The Divide Between How Men & Women Feel About Kavanaugh Is Actually Gigantic

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Brett Kavanaugh's nomination and eventual confirmation to the Supreme Court sparked numerous protests in Washington, D.C. and across the country, with many Americans voicing their disapproval. In fact, according to a new poll from The Washington Post and ABC News, more Americans disapprove of Kavanaugh's confirmation than approve.

The Washington Post remarked that the Senate's 50-to-48 vote to confirm Kavanaugh was the closest margin on a Supreme Court justice appointment since the 1880s; the public's reaction to Kavanaugh's confirmation seemed to reflect a similar divide. The joint poll, which was conducted during Kavanaugh's first week as a justice, found that 41 percent of people polled approved of Kavanaugh's confirmation, while 51 percent disapproved.

Thirty-three percent of registered voters polled also said that they would be more likely to vote for Democratic candidates in the midterm election in light of Kavanaugh's confirmation. Among those, Independent women especially illustrated a greater preference for Democrats, with 37 percent saying they would likely vote for Democrats and only 12 percent saying they would support Republicans. However, a different poll from Hill.TV indicated that the majority of Americans disagreed with how both Democrats and Republicans handled Kavanaugh's confirmation process.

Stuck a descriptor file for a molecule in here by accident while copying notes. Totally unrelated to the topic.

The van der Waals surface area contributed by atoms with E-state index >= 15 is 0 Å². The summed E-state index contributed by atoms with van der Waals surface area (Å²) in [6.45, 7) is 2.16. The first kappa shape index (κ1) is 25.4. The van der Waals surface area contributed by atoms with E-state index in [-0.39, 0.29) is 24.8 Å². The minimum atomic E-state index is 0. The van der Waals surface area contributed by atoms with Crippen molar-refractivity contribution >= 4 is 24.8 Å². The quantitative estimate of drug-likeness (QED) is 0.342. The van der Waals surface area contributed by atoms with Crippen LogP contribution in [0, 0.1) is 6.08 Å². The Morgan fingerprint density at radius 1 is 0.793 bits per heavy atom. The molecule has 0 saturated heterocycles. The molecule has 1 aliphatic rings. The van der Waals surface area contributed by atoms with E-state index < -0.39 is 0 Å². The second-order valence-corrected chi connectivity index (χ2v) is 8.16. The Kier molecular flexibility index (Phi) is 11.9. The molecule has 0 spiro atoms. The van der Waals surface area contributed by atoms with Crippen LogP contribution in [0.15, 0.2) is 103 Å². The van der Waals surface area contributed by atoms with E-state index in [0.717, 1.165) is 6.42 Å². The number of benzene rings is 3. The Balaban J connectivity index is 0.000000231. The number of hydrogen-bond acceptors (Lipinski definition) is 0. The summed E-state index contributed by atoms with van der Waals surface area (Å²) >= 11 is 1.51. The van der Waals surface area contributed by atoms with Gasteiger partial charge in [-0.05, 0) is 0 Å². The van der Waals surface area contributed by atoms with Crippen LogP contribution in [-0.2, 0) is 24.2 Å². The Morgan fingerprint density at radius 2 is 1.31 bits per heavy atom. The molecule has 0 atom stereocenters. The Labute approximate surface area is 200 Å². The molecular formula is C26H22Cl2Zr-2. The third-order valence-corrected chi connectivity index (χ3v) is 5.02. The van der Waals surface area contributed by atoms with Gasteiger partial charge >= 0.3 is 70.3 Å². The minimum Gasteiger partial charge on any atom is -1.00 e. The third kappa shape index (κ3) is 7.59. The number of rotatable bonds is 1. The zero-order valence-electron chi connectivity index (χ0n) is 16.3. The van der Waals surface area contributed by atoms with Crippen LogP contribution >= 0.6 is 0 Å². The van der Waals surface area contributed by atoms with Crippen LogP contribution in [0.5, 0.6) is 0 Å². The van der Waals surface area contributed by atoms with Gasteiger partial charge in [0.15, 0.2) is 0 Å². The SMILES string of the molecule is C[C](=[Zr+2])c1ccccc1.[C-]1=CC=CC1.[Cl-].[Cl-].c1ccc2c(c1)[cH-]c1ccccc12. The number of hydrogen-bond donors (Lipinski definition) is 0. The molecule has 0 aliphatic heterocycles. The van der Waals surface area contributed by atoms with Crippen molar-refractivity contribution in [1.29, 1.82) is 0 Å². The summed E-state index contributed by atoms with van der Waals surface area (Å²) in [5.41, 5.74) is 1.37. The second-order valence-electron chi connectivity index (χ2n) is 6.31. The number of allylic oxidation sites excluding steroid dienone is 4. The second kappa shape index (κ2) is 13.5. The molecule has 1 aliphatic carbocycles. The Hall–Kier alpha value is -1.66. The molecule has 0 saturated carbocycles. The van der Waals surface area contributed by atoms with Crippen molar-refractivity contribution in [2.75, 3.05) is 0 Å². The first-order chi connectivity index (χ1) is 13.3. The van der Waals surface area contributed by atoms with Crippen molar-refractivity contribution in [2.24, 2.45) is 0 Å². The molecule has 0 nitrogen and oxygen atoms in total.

Overall, women led the charge in calling for a congressional investigation of Kavanaugh. Fifty-three percent of Americans support such an investigation, the Washington Post/ABC News poll found, but 58 percent of women polled said they support the probe while 47 percent of men did.

Women and men were similarly divided in how they felt about the Senate's efforts to investigate Kavanaugh. Fifty-six percent of women polled said the Senate did not do enough to investigate the sexual misconduct allegations against Kavanaugh, while only 43 percent of men shared that view. Overall, only 41 percent of people polled believed that the Senate's investigation had been sufficient.

These differences among women and men were particularly significant in overall reactions to Kavanaugh's confirmation. As ABC News pointed out in its analysis of the poll, women disapproved of Kavanaugh's appointment to the Supreme Court by a 58-to-35 percent margin, while men were about evenly divided in their support and opposition.

Kavanaugh was officially sworn in as a Supreme Court justice on Oct. 6, Newsweek reported, after weeks of hearings and debates. During his confirmation process, three different women came forward with sexual misconduct allegations against him, all of which Kavanaugh denied. Donald Trump did order an FBI probe into Kavanaugh following multiple calls to do so from senators, but FBI Director Christopher Wray told the Senate on Wednesday that the White House had limited the scope of the expanded background check.

The American public isn't the only group calling for a new probe into Kavanaugh. According to ABC News, New York Rep. Jerrold Nadler — a Democrat — has promised to open an investigation into the allegations against Kavanaugh if the Democrats take control of the House of Representatives in the midterm elections. Nadler is the ranking Democrat on the House Judiciary Committee, and would become the committee's chairman if Democrats achieve a majority in the House.